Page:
18. "You will love again, people say. Give it time. Me with time running out. Day after day of the everyday.What they call real life, made of eighth-inch gauge. Newness strutting around as if it were significant.Irony, neatness and rhyme pretending to be poetry. I want to go back to that time after Michiko's deathwhen I cried every day among the trees. To the real.To the magnitude of pain, of being that much alive."
Author: Jack Gilbert
19. "I could hear and indescribable seething roar which wasn't which wasn't in my ear but everywhere and had nothing to do with sounds. I realised that I had died and reborn numberless times but just didn't remember especially because the transitions from life to death and back to life are so ghostly eas, a magical action for naught, like falling asleep and waking up again a million times, the utter casualness and deep ignorance of it.I realised it was only because of the stability of the intrinsic Mind that these ripples of birth and death took place, like the action of wind on a sheet of pure, serene, mirror-like water. I felt sweet, swinging bliss, like a big shot of heroin in the mainline vein, like a gulp of wine late in the afternoon and it makes you shudder; my feet tingled.I thought I was going to die the very next moment."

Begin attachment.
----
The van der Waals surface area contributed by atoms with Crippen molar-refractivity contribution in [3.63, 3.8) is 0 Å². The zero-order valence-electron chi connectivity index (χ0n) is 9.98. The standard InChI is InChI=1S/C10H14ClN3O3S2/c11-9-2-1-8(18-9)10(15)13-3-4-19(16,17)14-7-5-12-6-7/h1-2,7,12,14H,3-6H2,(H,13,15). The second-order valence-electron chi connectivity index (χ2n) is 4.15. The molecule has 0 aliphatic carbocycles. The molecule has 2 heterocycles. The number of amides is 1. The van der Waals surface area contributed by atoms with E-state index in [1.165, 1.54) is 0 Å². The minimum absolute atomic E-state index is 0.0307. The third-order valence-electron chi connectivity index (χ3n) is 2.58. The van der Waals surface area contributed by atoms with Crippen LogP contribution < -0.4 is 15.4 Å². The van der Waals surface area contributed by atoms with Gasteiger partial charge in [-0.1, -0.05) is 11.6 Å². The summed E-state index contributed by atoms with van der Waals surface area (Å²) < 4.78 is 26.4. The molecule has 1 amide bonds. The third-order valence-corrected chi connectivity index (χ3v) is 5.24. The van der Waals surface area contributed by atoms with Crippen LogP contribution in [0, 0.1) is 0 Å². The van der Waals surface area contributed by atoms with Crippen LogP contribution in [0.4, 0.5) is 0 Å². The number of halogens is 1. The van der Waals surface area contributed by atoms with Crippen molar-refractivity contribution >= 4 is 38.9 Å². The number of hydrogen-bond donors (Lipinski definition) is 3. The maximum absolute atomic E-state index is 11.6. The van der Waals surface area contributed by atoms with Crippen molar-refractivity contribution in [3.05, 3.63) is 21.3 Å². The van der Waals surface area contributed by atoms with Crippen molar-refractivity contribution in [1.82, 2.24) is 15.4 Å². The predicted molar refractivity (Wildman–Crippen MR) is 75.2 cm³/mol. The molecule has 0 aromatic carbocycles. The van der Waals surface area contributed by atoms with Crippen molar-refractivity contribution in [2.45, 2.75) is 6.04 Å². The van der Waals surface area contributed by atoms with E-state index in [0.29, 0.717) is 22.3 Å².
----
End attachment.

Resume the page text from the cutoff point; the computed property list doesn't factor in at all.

Author: Jack Kerouac
20. "On Women:"What do you mean?" Martin asked curiously, passing him a glass. "Here, down this and be good.""Because–" Brissenden sipped his toddy and smiled appreciation of it. "Because of the women. They will worry you until you die, as they have already worried you, or else I was born yesterday. Now there's no use choking me; I'm going to have my say. This is undoubtedly your calf love; but for Beauty's sake show better taste next time. What under heaven do you want with a daughter of the bourgeoisie? Leave them alone. Pick out some great, wanton flame of a woman, who laughs at life and jeers at death and loves one while she may. There are such women, and they will love you just as readily as any pusillanimous product of bourgeois-sheltered life."